Roll Credits.

Friday, March 1, 2013

Bears. Beats. Battlestar Galattica.

Firefly. Firefly. Firefly.

The Firefly in Space
Joss Whedon carefully blends together the Western and Sci-Fi genre in his tv series, Firefly. One of the very first scenes of the series is a heist. Right away, we get this idea that these characters are bandits trying to make a living outside of civilization. Firefly's opening sequence (ignore the music- there isn't any version faithful on youtube) feels directly out of a Sergio Leone film. It takes its time, is bold, and has a strong musical theme underneath it all. This makes it very clear for the audience to understand what to expect with the show, since they are already pretty clear with the Western genre itself.

Specifically, the crew themselves are prime examples of members of the Western genre. They are entirely a group of outlaws on the edge of civilization. All the characters are pretty much directly taken out of the genre. There's the doctor, the prostitute, the brawn, the child, the preacher but more specifically, their leader Malcolm Reynolds is a prime example of a Western archetype. He is a member of a dying breed. He is a soldier from a fallen cause- just like Josey and Ethan. However, instead of being an exConfederate, he is an exRebel, which is also what the Confederates were- rebels. He has a strong sense of pride and isn't afraid of confrontation. He sees the glory in battle. Compared to Ethan and Josey, he is, however, more talkative as a character. He is a little hard to identify than either of them; however, he does share a strong sense of loyalty to those he cares about much like the other Western heroes. Similarly like Ethan, Malcolm Reynolds feels more comfortable 'in the woods'- that is to say that his only true place in society where he belongs is no on the outskirts of it. He is a reminder of the old ways.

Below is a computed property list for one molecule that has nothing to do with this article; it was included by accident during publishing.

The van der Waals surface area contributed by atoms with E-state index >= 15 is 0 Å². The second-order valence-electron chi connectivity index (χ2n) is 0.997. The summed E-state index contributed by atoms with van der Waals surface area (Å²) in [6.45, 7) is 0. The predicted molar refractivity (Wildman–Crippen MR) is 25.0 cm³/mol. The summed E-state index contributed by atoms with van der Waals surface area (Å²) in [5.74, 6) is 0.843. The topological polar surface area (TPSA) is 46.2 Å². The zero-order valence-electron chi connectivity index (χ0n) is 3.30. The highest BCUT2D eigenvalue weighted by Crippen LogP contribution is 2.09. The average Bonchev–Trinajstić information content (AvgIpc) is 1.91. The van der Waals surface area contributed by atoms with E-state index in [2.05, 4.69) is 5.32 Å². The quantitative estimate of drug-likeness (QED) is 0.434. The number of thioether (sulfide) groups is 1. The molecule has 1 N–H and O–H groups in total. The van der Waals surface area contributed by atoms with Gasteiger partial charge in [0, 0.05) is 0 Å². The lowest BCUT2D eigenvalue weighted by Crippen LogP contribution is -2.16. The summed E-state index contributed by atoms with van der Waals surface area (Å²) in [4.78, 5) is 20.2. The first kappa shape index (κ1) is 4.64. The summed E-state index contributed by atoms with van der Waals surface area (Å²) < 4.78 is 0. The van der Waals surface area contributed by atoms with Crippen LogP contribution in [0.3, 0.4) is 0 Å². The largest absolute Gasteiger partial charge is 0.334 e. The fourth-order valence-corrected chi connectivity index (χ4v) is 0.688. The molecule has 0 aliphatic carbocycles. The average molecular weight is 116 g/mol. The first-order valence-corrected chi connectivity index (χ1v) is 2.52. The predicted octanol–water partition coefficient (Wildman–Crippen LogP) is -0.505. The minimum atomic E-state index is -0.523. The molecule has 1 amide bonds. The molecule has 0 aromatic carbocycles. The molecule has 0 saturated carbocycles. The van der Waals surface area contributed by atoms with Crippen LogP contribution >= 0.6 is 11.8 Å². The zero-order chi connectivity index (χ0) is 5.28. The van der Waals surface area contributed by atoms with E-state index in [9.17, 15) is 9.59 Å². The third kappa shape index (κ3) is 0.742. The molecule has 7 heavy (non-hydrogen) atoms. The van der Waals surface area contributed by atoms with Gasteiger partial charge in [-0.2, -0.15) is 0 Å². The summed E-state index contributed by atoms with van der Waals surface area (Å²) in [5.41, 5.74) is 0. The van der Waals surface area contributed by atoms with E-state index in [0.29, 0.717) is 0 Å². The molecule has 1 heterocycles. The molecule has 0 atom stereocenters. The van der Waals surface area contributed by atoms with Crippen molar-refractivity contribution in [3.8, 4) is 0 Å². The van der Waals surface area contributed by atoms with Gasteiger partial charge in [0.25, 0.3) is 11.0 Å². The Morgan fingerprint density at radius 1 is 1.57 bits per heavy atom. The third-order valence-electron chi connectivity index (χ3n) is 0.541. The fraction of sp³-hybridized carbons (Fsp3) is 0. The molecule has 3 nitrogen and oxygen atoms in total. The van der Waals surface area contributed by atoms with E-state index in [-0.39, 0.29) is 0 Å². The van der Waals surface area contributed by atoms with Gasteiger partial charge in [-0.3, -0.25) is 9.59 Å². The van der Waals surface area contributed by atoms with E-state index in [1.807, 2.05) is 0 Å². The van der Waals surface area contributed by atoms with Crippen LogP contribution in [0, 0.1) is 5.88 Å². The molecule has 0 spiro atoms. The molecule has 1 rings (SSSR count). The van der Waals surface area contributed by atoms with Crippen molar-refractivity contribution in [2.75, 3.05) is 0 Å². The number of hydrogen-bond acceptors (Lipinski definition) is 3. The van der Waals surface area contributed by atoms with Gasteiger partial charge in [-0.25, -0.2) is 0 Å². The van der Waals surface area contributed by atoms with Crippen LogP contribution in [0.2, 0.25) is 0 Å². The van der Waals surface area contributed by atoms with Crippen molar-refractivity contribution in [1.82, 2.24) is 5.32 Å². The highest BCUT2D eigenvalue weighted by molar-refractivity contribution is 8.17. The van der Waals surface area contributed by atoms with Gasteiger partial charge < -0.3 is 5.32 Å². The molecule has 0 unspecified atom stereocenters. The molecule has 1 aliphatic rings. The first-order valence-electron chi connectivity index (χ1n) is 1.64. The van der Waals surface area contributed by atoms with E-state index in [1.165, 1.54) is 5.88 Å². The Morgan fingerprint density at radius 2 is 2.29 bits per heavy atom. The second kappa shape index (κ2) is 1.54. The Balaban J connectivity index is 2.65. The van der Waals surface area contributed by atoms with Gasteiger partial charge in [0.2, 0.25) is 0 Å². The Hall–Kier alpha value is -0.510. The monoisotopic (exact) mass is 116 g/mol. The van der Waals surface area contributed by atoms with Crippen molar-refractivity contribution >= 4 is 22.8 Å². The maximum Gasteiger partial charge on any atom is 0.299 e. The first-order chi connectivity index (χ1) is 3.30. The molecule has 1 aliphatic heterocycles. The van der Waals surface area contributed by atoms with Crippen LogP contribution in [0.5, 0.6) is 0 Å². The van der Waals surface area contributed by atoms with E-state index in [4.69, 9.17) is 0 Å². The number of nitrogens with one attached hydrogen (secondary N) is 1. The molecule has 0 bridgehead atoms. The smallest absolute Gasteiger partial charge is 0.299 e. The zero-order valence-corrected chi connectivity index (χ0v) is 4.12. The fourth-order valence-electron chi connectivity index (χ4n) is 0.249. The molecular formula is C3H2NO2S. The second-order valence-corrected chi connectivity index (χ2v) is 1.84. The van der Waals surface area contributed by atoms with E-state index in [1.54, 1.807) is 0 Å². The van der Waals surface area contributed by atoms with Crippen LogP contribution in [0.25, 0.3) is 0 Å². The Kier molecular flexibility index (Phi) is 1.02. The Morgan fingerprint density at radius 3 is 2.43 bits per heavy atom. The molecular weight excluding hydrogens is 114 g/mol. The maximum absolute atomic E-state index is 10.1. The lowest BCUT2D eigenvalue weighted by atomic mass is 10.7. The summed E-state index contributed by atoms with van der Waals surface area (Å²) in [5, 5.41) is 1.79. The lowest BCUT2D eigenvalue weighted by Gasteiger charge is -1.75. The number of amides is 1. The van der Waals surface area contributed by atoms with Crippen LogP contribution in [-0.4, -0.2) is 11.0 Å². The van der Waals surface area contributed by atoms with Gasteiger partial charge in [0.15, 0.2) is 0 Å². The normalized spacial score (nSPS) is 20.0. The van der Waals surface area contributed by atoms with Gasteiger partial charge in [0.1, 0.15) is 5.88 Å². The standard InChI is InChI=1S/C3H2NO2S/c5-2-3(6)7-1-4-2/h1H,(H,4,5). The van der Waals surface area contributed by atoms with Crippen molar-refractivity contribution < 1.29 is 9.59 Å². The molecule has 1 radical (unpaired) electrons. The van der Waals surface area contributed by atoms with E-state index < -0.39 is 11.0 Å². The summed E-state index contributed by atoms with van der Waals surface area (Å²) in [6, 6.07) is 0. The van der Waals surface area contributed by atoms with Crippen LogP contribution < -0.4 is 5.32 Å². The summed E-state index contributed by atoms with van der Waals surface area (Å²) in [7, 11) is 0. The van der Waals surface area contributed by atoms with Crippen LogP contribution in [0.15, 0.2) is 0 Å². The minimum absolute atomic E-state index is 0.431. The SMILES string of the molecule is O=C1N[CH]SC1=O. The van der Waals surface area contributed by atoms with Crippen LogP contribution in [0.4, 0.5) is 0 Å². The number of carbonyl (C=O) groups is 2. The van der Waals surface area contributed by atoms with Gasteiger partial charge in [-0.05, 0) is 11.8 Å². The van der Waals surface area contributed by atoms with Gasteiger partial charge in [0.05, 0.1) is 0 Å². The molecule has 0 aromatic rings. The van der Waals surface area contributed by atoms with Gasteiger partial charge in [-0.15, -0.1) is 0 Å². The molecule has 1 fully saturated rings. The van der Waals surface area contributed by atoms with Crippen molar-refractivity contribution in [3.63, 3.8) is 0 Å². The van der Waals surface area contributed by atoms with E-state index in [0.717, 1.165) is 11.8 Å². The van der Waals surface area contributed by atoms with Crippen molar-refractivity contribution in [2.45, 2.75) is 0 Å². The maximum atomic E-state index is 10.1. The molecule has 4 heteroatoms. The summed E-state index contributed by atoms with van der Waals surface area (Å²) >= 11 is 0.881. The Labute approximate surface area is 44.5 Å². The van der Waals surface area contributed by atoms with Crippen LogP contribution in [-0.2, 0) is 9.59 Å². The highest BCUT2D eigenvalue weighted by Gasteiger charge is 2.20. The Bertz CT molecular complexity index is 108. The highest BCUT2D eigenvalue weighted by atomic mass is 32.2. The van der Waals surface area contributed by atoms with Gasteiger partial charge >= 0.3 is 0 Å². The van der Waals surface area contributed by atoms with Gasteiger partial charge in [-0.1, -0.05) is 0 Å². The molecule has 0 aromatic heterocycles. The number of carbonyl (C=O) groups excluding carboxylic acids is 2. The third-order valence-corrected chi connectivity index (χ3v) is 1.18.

Space- the new Desert?
First of all, the setting and issues are all very futuristic. It is a much more dystopian view than any Western could yield. There is a secret organization- or part of the government- which voluntarily commits horrors against its people who have been deemed as gifted. Due to all the technical progress, society has been able to decay much more than before. Everyone is able to spread out across the universe thus giving an endlessly vast outland. The more dystopian tropes of the series makes the Western elements all the more complex and layered. The society truly is faulted- like how Malcolm sees it- and because of it, it is much easier for Malcolm to become a straight hero- one that the audience roots for and believes in the same principles as. 

The reference in the title:

Black and White New York Vignettes

Simply put, this is art. It is art in its purest form.

The screen shows various shots of and around New York City for around 10 minutes. The narrative is loose if even existent at all. All the shots stand by themselves and are connected solely by their location as well as some moods or tones.

We open with a long wide shot of a group playing a game on a square. It is from overhead slightly. This helped set up my expectation for the piece. I struggled at first to get a better understanding of what was going on and to try to piece a story together, but after a while of nothing happening expect some movement within the frame, I allowed myself to lose this thought.

I tried my best to just appreciate the moments for what they were- well composed shots with various moods and aesthetics. The silence amplified them. It was all very minimal.

In between each shot, there is a segment of slug. This allowed me personally to reflect and just enjoy this silence. To me, it was a very zen filled piece. I could easily imagine this as something being played in an art gallery.

The audience loses their hold onto narrative and life by surrounding themselves onto these images of stark black and white contrast. It is very poetic in a way to think of such. However, I did not really feel much for the piece. I might have lost my hold onto such a structure, but I didn't have anything to replace it with no matter how hard I tried to take something from the short. A lot of the time without a solid narrative, I am not able to connect deeply to what is going on, which is why I suspect Tokyo Story to be my favorite screened film thus far- I'll make sure to cover that in more depth in my later post on such.

I was brought back to my memories while watching the shots. It was introspective, which is often nice, but my qualm with it afterwards is that it didn't leave me with anything new- any experience really attained other than what I had within myself, which I am more than capable to do on my own without the need of a piece like this. If anything stood out to me such much as to make an impact it would probably have to be the visual of the vortex along with the black slug. There was a constant motion- a force and then it was gone. I feel like that in itself may have influenced my mood subconsciously in a very zen way.

The lack of pictures is to play with the idea of a minimalistic pairing of the black upon white with the text.